Hyperlocal Publishers

5 Trends Impacting Hyperlocal Publishers

Daily newspapers are shrinking, but hyperlocal publishers are finding success in the aftermath.

Fewer than 1,300 daily newspapers currently operate in the U.S., down from around 1,800 in 1970, and more than half of newspaper jobs have disappeared over the last 15 years. In place of corporate-owned daily newspapers are a growing number of digital-first publications covering smaller communities. These grassroots publications are serving readers with in-depth stories, and many are finding financial success through online memberships and small donations.

Here are five of the most intriguing trends impacting these hyperlocal publishers right now.

1. Publishers focus on metrics that lead to loyalty.

Publishers are paying less attention to pageviews and unique visitors as they drill down into metrics that actually shed light on reader loyalty. Hyperlocal publishers are putting a greater focus on growing their share of readers who visit their sites multiple times per month.

At the Boston Globe, editors are paying close attention to the specific genres of stories that convert readers into subscribers. If visitors who read sports stories are more likely to subscribe than visitors who read style articles, for example, then you can guess where the Globe is going to focus its resources going forward.

The turn away from pageviews as a key performance indicator syncs up with the diminished role of display advertising in the eyes of hyperlocal publishers. Putting more emphasis on subscribers and memberships over traditional forms of digital display advertising is allowing publishers to step back from growing scale.

2. Niche news sites are adding local layers.

How many technology publications does the industry need? The latest move for publishing entrepreneurs is to launch niche news sites with hyperlocal layers. Technical.ly, for example, is a publication that covers technology with community-focused sites in Philadelphia, Brooklyn, Delaware, Baltimore and Washington, D.C. Other publications that follow this same trend include Chalkbeat, a nonprofit news organization with local education coverage, and Sioux Falls.Business, a hyperlocal publication that covers—you guessed it—business in Sioux Falls, South Dakota.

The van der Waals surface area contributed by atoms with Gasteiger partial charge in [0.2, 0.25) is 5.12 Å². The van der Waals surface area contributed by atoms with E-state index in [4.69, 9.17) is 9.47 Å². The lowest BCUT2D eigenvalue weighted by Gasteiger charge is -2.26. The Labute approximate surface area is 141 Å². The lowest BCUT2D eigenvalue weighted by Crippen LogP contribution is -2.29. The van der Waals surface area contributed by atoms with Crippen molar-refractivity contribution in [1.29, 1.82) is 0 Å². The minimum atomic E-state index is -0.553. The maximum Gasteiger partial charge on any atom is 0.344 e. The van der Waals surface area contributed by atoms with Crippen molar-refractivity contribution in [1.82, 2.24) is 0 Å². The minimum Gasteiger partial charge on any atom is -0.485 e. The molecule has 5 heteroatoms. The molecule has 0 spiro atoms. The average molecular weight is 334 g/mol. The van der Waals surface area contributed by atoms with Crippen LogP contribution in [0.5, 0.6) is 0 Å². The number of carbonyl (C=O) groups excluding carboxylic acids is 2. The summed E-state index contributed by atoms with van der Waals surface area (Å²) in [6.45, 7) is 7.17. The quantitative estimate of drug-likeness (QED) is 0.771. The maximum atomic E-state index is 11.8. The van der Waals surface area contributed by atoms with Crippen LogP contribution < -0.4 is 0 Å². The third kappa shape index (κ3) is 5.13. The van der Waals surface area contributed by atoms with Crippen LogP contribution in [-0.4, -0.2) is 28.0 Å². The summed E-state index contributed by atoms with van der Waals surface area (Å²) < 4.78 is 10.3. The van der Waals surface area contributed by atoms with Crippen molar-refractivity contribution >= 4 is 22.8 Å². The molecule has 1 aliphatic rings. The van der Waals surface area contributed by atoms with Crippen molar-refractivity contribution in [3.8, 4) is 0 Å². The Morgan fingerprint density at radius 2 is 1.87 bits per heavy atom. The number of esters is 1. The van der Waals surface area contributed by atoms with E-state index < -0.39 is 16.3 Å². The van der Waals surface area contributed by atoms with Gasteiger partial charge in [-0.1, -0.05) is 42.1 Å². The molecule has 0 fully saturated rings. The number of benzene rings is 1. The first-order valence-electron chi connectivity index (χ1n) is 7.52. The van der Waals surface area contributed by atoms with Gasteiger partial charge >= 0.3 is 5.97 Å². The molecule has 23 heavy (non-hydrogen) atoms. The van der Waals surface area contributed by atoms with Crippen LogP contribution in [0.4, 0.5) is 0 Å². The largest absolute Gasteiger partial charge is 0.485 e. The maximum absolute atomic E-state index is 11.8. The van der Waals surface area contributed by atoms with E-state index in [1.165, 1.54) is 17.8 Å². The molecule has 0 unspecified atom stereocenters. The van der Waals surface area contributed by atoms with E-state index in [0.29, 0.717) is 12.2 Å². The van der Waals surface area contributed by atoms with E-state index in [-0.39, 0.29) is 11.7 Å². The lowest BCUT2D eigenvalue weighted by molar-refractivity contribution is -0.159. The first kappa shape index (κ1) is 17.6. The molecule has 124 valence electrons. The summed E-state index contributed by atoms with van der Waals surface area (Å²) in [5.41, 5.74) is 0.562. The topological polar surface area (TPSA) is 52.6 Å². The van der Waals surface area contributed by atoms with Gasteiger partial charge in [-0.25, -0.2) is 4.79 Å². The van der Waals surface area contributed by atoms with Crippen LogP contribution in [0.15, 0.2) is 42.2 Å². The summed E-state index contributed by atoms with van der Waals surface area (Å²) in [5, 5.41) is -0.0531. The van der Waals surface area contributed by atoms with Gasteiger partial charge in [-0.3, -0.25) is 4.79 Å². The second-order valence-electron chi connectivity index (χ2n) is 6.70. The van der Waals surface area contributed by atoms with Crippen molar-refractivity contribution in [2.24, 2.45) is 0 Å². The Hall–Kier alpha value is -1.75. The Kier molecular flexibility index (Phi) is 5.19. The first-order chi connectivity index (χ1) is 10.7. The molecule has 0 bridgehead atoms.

3. Distribution and revenue sources are diversifying.

Diversification is the name of the game in today’s competitive digital news industry. As hyperlocal publishers decrease their reliance on digital advertising, they’re dipping into new revenue streams. The diversification in revenue sources goes hand-in-hand with the diversification in content distribution.

In order to make ancillary revenue streams work, hyperlocal publishers are upping the number of platforms and tools they use to publish content. Even the local magazine—often seen as a holdout of the print publishing era—is upping its online game with sleek new websites and enhancements on social media platforms like Facebook and Instagram.

4. Data journalism is driving subscriptions.

Charts and data visualizations are playing a larger role in all of the new industry, but particularly in the hyperlocal community. Digital hyperlocal publications are well suited for this type of content.

Hyperlocal publishers’ websites are usually more modern and flexible than the rigid template websites that legacy publishers foist on the local newspapers under their umbrellas. On the web, publishers have the freedom to post longer, more in-depth articles than they could in print. Additionally, readers of hyperlocal sites tend to be more interested in data journalism, and they’re often willing to sign up with their email addresses, or even become paying subscribers, in order to access high-quality charts, videos, and similar forms of data-heavy content.

5. Concerned citizens make their voices heard.

The purchase of local newspapers by private equity companies is a hotly debated topic, as recent history has shown that owners with no local roots often fail to maintain the focus on community journalism that their publications were built on. At the Denver Post, the opinion staff recently wrote a blistering editorial asserting that recent staff cuts are ruining the 126-year-old publication.

Activist citizens are stepping forward in record numbers to show their power and convince media owners of the importance of public service as a journalistic mission, as well. Local businesses can play a role in this, too, by purchasing ads and sponsoring publications that perform a public service.